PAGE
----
## Turning inbound from an Arc

The first time I flew an arc approach in the simulator during my instrument training back in 2018, we tried the VOR-A into Paine Field, and my approach ground track looked something like this:

I told myself, and my amused CFII, that I wouldn't do that again, and that there must be a better way to turn inbound on that arc, and set about figuring out what that would look like. I sketched it out a bit to look like this:

The goal is to find the leadoff angle (LA), and from that derive the turning radial to roll out right on center. We already know about the relationship between our ground speed and the turn-in arc flown and the radius of that arc, so we can use that go get started. Looking at that little box on the left, we have a nice right triangle of base DME and height AR. Thus, the tangent of LA is AR/DME, or LA=atan(AR/DME). All we now need to do is whip out our calculator when we're in the soup and punch in LA=atan[(GS/188)/DME], no pressure. Don't forget to make sure it's not in radians mode. Maybe a bit of turbulence will help you fat-finger it and send you off course, just make sure cumulus granitus isn't nearby when losing situational awareness.

We obviously don't want to be fiddling with calculators in flight, so let's make up a rule that will work to approximate this. Because AR scales linearly with GS, and DME affects LA, I figured it had to be some function of GS/DME. I tried a few combinations and came up with the following:

This works when the angles are fairly small, which they usually are. Applying this to the example of the Paine VOR-A approach flown at 100 kts:

Trig: LA=atan[(100/188)/9]=3.38 degrees

Rule: LA=100/(3*9)=3.7 degrees

The rule gives you an answer that's about 10% too aggressive which is mostly trivial in a world where our instruments only go to full degrees. If you're on a small arc like 5 DME and you're doing 150 knots, it'll be a full degree early, but you can roll out a tad slowly and nobody would be any the wiser.

The next time I flew the VOR-A with my instructor, I told him about the rule and set the CDI to 156 degrees. As soon as we crossed the radial I started the turn, then adjusted the CDI to the 160 inbound, and rolled out right on the needle. Now that I've started teaching it myself, I tell learners to pre-calculate the turn-in radials and scribble them on the plate to make life easier for themselves:

We obviously don't want to be fiddling with calculators in flight, so let's make up a rule that will work to approximate this. Because AR scales linearly with GS, and DME affects LA, I figured it had to be some function of GS/DME. I tried a few combinations and came up with the following:

**Rule: LA=GS/(3*DME)**This works when the angles are fairly small, which they usually are. Applying this to the example of the Paine VOR-A approach flown at 100 kts:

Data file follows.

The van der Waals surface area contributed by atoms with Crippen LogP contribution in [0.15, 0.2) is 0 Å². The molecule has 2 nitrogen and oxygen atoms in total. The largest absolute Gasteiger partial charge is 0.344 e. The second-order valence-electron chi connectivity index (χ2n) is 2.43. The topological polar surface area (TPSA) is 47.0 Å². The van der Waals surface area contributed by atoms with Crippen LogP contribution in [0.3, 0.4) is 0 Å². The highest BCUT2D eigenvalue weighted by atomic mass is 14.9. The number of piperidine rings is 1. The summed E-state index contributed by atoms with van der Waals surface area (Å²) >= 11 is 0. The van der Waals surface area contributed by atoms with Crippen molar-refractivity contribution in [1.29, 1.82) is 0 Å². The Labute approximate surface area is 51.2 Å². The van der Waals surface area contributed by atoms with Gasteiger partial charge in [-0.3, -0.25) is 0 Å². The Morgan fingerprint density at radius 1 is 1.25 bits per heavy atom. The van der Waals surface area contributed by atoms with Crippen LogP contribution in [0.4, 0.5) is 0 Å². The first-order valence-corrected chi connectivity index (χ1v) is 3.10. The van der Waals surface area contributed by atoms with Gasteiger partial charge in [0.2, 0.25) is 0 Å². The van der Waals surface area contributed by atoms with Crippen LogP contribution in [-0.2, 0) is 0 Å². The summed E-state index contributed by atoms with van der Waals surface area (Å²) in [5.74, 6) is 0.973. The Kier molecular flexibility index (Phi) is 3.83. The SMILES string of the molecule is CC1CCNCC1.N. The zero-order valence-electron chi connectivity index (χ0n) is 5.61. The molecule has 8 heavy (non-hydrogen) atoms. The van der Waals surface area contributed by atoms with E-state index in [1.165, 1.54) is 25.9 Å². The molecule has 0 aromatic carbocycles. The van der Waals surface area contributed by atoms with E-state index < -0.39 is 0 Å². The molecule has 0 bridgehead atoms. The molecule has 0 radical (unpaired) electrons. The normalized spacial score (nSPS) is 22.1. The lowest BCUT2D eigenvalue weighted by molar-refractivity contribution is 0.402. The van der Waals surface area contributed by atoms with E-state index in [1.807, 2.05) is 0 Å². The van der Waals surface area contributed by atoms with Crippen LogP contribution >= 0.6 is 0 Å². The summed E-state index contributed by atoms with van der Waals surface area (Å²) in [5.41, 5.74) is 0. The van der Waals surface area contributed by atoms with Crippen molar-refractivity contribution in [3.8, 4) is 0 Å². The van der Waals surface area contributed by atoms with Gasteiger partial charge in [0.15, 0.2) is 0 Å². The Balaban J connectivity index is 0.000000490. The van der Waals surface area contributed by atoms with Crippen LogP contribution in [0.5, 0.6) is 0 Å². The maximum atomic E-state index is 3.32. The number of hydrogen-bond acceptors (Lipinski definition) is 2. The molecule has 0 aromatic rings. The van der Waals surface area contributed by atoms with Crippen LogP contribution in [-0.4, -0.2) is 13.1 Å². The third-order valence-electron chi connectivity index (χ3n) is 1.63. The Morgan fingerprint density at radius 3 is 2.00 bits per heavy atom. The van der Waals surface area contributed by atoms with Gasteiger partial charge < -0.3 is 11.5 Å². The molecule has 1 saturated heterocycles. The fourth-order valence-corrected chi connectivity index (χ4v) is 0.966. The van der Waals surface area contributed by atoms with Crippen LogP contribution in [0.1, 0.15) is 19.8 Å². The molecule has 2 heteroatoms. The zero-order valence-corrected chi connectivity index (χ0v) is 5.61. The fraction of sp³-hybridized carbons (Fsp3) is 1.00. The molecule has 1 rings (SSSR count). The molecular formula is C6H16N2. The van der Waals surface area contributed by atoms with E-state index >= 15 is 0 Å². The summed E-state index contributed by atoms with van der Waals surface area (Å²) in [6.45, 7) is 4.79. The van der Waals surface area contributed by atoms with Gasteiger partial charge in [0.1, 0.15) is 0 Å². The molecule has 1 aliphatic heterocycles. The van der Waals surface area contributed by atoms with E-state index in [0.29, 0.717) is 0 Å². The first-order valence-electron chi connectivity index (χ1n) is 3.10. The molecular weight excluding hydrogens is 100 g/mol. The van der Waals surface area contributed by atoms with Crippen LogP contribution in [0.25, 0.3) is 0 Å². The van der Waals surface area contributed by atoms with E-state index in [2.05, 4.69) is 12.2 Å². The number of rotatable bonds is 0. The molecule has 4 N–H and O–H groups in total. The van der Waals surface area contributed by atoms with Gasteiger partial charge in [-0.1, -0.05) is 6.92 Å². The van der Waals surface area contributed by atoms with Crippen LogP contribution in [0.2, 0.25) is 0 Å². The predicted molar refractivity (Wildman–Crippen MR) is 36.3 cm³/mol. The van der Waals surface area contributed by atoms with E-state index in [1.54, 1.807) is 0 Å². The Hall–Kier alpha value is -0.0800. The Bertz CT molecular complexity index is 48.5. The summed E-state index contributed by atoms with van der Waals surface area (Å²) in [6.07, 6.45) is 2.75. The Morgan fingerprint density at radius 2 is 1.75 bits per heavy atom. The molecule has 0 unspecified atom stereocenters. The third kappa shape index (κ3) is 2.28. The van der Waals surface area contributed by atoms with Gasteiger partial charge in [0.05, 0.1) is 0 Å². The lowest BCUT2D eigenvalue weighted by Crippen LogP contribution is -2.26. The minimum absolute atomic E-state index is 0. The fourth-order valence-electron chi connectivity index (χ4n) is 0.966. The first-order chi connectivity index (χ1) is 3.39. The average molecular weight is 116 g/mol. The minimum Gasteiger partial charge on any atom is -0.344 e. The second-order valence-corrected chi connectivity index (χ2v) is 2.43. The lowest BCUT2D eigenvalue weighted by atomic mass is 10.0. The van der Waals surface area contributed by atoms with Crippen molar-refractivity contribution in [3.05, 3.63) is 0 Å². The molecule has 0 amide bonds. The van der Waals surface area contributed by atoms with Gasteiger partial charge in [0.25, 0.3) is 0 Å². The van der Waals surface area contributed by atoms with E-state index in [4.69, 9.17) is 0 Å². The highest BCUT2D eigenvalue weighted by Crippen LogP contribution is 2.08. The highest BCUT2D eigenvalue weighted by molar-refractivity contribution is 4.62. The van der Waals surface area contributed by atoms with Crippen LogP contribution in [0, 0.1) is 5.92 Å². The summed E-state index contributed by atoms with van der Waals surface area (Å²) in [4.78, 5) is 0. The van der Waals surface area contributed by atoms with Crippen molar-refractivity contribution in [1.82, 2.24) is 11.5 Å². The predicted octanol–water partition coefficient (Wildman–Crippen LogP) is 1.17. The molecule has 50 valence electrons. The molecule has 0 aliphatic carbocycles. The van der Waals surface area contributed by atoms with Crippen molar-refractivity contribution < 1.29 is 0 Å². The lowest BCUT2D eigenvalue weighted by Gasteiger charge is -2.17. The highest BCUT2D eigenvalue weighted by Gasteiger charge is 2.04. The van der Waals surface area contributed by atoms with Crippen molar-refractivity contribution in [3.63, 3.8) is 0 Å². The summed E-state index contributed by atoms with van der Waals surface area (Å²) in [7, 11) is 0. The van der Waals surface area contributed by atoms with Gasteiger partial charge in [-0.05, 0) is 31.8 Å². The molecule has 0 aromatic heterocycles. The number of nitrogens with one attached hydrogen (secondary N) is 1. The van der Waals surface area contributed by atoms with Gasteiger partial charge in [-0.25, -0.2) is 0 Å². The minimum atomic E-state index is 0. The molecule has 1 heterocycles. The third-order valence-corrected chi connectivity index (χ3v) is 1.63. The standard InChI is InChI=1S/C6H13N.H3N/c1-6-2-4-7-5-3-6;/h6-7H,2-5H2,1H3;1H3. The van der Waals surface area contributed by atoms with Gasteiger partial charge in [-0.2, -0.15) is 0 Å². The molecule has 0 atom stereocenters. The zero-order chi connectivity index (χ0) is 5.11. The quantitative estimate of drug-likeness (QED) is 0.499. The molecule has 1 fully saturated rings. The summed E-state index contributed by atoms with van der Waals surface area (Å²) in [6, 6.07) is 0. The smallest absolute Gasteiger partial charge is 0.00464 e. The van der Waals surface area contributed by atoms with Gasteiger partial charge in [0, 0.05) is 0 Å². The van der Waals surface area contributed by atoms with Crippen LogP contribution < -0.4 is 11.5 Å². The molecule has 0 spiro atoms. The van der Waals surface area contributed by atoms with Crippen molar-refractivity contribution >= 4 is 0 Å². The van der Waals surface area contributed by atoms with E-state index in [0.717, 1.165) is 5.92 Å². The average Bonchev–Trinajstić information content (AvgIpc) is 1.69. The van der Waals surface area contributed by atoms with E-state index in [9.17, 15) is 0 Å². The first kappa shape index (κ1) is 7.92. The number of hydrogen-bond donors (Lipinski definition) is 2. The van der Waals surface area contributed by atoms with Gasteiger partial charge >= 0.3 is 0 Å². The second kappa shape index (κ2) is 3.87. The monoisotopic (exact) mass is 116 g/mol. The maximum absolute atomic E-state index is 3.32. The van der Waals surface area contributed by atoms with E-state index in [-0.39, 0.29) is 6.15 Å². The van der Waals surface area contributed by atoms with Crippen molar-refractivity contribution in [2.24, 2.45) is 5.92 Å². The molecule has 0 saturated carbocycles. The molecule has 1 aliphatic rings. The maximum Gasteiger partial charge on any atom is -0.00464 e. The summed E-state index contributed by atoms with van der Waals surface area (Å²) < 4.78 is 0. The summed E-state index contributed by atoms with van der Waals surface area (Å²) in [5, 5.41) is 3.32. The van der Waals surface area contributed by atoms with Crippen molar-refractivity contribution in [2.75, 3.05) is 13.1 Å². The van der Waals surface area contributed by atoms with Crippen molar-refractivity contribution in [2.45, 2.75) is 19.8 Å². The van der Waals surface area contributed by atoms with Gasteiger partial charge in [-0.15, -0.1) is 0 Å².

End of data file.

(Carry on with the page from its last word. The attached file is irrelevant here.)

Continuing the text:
Trig: LA=atan[(100/188)/9]=3.38 degrees

Rule: LA=100/(3*9)=3.7 degrees

The rule gives you an answer that's about 10% too aggressive which is mostly trivial in a world where our instruments only go to full degrees. If you're on a small arc like 5 DME and you're doing 150 knots, it'll be a full degree early, but you can roll out a tad slowly and nobody would be any the wiser.

The next time I flew the VOR-A with my instructor, I told him about the rule and set the CDI to 156 degrees. As soon as we crossed the radial I started the turn, then adjusted the CDI to the 160 inbound, and rolled out right on the needle. Now that I've started teaching it myself, I tell learners to pre-calculate the turn-in radials and scribble them on the plate to make life easier for themselves:

A colleague challenged me to solve the problem if we don't have a ground speed readout, so I went back to the whiteboard. We already know that AR=.64A and that we need 30 seconds in the turn. .64 is close to 2/3, so we can approximate that the radials we'll cover in 20 seconds is the same that we'll cover in the 30-second inbound turn. Thus, as we get close to our turn, we can center our needle and set a timer for 20 seconds, then measure the angular deflection. That's how far we need to lead the inbound turn. Example: we want to fly inbound on the 160 radial to PAE, and we're currently going through 140 inbound on our CDI. We center it and count 20 seconds, at which point it's drifted 4 degrees, meaning we're on 144 inbound. We now know it's a 4-degree leadoff, so we can twist the lead-in radial to 156 and roll out on 160.

## the proof

A student once asked me to prove the rule and asked whether it was an application of the rule of 60. I used a few samples to show that the number was close, but never made an exhaustive effort to prove it beyond that. After working on the rule of 60 in 2023 I finally came back to this. In the rule of 60 we learned that θ = tan(θ) * 60. We know that tan(θ) is AR/DME, and that AR=GS/188 if we're using the more precise version. Substituting that in here gives us:

θ = tan(θ) * 60 = (GS/188)/DME * 60 = GS/(3.13*DME)

3.13 is basically 3, and all the elements are in the correct numerator and denominator buckets, so we get a close enough answer for the small angles we care about. 5 years later I've finally got a satisfactory answer.

θ = tan(θ) * 60 = (GS/188)/DME * 60 = GS/(3.13*DME)

3.13 is basically 3, and all the elements are in the correct numerator and denominator buckets, so we get a close enough answer for the small angles we care about. 5 years later I've finally got a satisfactory answer.